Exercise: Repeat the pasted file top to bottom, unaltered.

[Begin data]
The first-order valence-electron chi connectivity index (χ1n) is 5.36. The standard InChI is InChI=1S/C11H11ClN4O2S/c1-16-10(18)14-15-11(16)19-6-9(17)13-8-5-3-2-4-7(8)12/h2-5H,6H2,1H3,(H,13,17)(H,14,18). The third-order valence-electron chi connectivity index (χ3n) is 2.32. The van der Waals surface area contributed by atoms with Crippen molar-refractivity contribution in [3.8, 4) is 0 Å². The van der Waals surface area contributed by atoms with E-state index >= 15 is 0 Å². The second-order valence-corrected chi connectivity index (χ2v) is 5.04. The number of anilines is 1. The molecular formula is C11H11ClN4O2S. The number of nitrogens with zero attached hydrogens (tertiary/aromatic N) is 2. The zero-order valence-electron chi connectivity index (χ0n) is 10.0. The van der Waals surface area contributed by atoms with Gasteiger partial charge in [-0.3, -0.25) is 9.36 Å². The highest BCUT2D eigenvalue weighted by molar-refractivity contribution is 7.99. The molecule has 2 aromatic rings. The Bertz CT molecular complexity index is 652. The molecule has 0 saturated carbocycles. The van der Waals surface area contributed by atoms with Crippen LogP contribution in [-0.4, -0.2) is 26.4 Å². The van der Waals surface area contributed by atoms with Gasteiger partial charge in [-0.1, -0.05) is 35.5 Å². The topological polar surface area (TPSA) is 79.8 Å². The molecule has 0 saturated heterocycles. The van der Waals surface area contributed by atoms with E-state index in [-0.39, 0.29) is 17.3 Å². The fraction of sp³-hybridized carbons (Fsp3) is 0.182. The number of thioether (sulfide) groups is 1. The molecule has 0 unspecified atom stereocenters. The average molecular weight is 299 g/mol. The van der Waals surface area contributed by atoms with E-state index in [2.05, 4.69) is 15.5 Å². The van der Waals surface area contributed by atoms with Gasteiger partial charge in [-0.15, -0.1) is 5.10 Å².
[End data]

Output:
The first-order valence-electron chi connectivity index (χ1n) is 5.36. The standard InChI is InChI=1S/C11H11ClN4O2S/c1-16-10(18)14-15-11(16)19-6-9(17)13-8-5-3-2-4-7(8)12/h2-5H,6H2,1H3,(H,13,17)(H,14,18). The third-order valence-electron chi connectivity index (χ3n) is 2.32. The van der Waals surface area contributed by atoms with Crippen molar-refractivity contribution in [3.8, 4) is 0 Å². The van der Waals surface area contributed by atoms with E-state index >= 15 is 0 Å². The second-order valence-corrected chi connectivity index (χ2v) is 5.04. The number of anilines is 1. The molecular formula is C11H11ClN4O2S. The number of nitrogens with zero attached hydrogens (tertiary/aromatic N) is 2. The zero-order valence-electron chi connectivity index (χ0n) is 10.0. The van der Waals surface area contributed by atoms with Gasteiger partial charge in [-0.3, -0.25) is 9.36 Å². The highest BCUT2D eigenvalue weighted by molar-refractivity contribution is 7.99. The molecule has 2 aromatic rings. The Bertz CT molecular complexity index is 652. The molecule has 0 saturated carbocycles. The van der Waals surface area contributed by atoms with Crippen LogP contribution in [-0.4, -0.2) is 26.4 Å². The van der Waals surface area contributed by atoms with Gasteiger partial charge in [-0.1, -0.05) is 35.5 Å². The topological polar surface area (TPSA) is 79.8 Å². The molecule has 0 saturated heterocycles. The van der Waals surface area contributed by atoms with E-state index in [-0.39, 0.29) is 17.3 Å². The fraction of sp³-hybridized carbons (Fsp3) is 0.182. The number of thioether (sulfide) groups is 1. The molecule has 0 unspecified atom stereocenters. The average molecular weight is 299 g/mol. The van der Waals surface area contributed by atoms with E-state index in [2.05, 4.69) is 15.5 Å². The van der Waals surface area contributed by atoms with Gasteiger partial charge in [-0.15, -0.1) is 5.10 Å².